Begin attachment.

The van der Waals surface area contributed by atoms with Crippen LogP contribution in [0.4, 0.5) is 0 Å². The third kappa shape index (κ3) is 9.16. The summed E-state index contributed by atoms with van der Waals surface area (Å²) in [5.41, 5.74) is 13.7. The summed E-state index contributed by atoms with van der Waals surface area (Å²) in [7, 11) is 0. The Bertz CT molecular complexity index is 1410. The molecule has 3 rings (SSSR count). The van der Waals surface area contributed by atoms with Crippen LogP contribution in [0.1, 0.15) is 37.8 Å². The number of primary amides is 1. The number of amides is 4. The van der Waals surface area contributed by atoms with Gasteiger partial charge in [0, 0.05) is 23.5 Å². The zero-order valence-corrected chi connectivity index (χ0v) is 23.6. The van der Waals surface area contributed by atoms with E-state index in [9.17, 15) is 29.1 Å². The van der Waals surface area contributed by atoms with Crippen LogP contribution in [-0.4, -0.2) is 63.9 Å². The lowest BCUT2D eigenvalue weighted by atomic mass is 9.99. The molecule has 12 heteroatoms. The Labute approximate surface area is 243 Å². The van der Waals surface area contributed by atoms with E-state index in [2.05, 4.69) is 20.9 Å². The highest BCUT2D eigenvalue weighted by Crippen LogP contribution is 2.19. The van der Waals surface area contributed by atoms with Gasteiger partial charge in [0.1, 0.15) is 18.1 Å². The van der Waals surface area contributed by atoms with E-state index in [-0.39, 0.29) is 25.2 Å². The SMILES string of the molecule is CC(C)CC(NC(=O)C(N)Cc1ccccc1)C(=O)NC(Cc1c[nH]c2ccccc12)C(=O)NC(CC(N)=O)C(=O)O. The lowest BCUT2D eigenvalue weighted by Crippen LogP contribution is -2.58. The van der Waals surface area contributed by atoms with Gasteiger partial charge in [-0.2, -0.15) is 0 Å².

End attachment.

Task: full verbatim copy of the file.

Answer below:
The van der Waals surface area contributed by atoms with Crippen LogP contribution in [0.4, 0.5) is 0 Å². The third kappa shape index (κ3) is 9.16. The summed E-state index contributed by atoms with van der Waals surface area (Å²) in [5.41, 5.74) is 13.7. The summed E-state index contributed by atoms with van der Waals surface area (Å²) in [7, 11) is 0. The Bertz CT molecular complexity index is 1410. The molecule has 3 rings (SSSR count). The van der Waals surface area contributed by atoms with Crippen LogP contribution in [0.1, 0.15) is 37.8 Å². The number of primary amides is 1. The number of amides is 4. The van der Waals surface area contributed by atoms with Gasteiger partial charge in [0, 0.05) is 23.5 Å². The zero-order valence-corrected chi connectivity index (χ0v) is 23.6. The van der Waals surface area contributed by atoms with E-state index in [9.17, 15) is 29.1 Å². The van der Waals surface area contributed by atoms with Crippen LogP contribution in [-0.4, -0.2) is 63.9 Å². The lowest BCUT2D eigenvalue weighted by atomic mass is 9.99. The molecule has 12 heteroatoms. The Labute approximate surface area is 243 Å². The van der Waals surface area contributed by atoms with E-state index in [2.05, 4.69) is 20.9 Å². The highest BCUT2D eigenvalue weighted by Crippen LogP contribution is 2.19. The van der Waals surface area contributed by atoms with Gasteiger partial charge in [0.1, 0.15) is 18.1 Å². The van der Waals surface area contributed by atoms with E-state index in [-0.39, 0.29) is 25.2 Å². The SMILES string of the molecule is CC(C)CC(NC(=O)C(N)Cc1ccccc1)C(=O)NC(Cc1c[nH]c2ccccc12)C(=O)NC(CC(N)=O)C(=O)O. The lowest BCUT2D eigenvalue weighted by Crippen LogP contribution is -2.58. The van der Waals surface area contributed by atoms with Gasteiger partial charge in [-0.2, -0.15) is 0 Å².